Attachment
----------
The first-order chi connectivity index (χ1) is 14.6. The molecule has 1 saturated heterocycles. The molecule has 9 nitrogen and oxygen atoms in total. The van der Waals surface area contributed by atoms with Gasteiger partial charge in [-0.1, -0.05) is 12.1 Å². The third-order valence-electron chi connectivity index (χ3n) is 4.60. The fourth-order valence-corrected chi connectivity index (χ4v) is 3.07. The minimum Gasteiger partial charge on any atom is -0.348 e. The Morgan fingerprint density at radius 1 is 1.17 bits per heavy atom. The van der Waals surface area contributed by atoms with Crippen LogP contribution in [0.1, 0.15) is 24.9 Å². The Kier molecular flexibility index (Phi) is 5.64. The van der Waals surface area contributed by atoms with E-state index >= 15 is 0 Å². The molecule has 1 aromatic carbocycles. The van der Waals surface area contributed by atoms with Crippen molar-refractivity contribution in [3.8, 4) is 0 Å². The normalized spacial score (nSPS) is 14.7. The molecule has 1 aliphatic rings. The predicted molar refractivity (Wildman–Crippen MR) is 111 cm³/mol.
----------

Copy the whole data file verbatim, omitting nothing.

The first-order chi connectivity index (χ1) is 14.6. The molecule has 1 saturated heterocycles. The molecule has 9 nitrogen and oxygen atoms in total. The van der Waals surface area contributed by atoms with Gasteiger partial charge in [-0.1, -0.05) is 12.1 Å². The third-order valence-electron chi connectivity index (χ3n) is 4.60. The fourth-order valence-corrected chi connectivity index (χ4v) is 3.07. The minimum Gasteiger partial charge on any atom is -0.348 e. The Morgan fingerprint density at radius 1 is 1.17 bits per heavy atom. The van der Waals surface area contributed by atoms with Crippen LogP contribution in [0.1, 0.15) is 24.9 Å². The Kier molecular flexibility index (Phi) is 5.64. The van der Waals surface area contributed by atoms with E-state index >= 15 is 0 Å². The molecule has 1 aromatic carbocycles. The van der Waals surface area contributed by atoms with Crippen molar-refractivity contribution in [3.8, 4) is 0 Å². The normalized spacial score (nSPS) is 14.7. The molecule has 1 aliphatic rings. The predicted molar refractivity (Wildman–Crippen MR) is 111 cm³/mol.